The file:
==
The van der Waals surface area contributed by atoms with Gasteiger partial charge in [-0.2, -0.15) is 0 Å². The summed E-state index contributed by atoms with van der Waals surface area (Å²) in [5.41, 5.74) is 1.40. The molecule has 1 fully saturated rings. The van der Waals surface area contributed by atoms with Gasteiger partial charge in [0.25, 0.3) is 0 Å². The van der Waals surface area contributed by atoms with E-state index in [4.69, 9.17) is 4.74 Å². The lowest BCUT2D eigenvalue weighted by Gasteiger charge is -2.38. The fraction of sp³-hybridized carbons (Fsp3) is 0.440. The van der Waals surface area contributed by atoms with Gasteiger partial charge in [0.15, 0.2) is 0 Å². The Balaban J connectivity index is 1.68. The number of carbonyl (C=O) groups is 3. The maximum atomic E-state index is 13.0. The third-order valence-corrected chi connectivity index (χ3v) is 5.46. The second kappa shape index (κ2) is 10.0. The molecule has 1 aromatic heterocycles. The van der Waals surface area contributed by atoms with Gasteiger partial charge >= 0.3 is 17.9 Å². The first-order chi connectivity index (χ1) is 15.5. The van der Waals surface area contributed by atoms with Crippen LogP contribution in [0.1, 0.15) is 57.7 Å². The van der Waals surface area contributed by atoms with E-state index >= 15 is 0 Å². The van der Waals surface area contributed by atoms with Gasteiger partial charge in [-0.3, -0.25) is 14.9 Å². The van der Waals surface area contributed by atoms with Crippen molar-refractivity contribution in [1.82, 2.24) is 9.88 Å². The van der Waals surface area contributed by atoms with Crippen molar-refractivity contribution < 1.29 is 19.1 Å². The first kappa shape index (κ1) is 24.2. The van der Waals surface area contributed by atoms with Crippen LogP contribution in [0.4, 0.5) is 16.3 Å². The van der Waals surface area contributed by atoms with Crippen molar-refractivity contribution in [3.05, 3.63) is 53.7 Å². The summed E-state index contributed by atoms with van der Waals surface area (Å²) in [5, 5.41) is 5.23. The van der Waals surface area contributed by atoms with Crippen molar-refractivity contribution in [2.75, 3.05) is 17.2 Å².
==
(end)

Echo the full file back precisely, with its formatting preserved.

The van der Waals surface area contributed by atoms with Gasteiger partial charge in [-0.2, -0.15) is 0 Å². The summed E-state index contributed by atoms with van der Waals surface area (Å²) in [5.41, 5.74) is 1.40. The molecule has 1 fully saturated rings. The van der Waals surface area contributed by atoms with Gasteiger partial charge in [0.25, 0.3) is 0 Å². The van der Waals surface area contributed by atoms with E-state index in [4.69, 9.17) is 4.74 Å². The lowest BCUT2D eigenvalue weighted by Gasteiger charge is -2.38. The fraction of sp³-hybridized carbons (Fsp3) is 0.440. The van der Waals surface area contributed by atoms with Gasteiger partial charge in [0.15, 0.2) is 0 Å². The Balaban J connectivity index is 1.68. The number of carbonyl (C=O) groups is 3. The maximum atomic E-state index is 13.0. The third-order valence-corrected chi connectivity index (χ3v) is 5.46. The second kappa shape index (κ2) is 10.0. The molecule has 1 aromatic heterocycles. The van der Waals surface area contributed by atoms with Gasteiger partial charge >= 0.3 is 17.9 Å². The first-order chi connectivity index (χ1) is 15.5. The van der Waals surface area contributed by atoms with Crippen LogP contribution in [0.1, 0.15) is 57.7 Å². The van der Waals surface area contributed by atoms with E-state index >= 15 is 0 Å². The van der Waals surface area contributed by atoms with Gasteiger partial charge in [-0.3, -0.25) is 14.9 Å². The van der Waals surface area contributed by atoms with Crippen molar-refractivity contribution in [1.82, 2.24) is 9.88 Å². The van der Waals surface area contributed by atoms with Crippen molar-refractivity contribution < 1.29 is 19.1 Å². The first kappa shape index (κ1) is 24.2. The van der Waals surface area contributed by atoms with Crippen LogP contribution in [0.4, 0.5) is 16.3 Å². The van der Waals surface area contributed by atoms with Crippen molar-refractivity contribution in [3.05, 3.63) is 53.7 Å². The summed E-state index contributed by atoms with van der Waals surface area (Å²) in [5, 5.41) is 5.23. The van der Waals surface area contributed by atoms with Crippen molar-refractivity contribution in [2.75, 3.05) is 17.2 Å².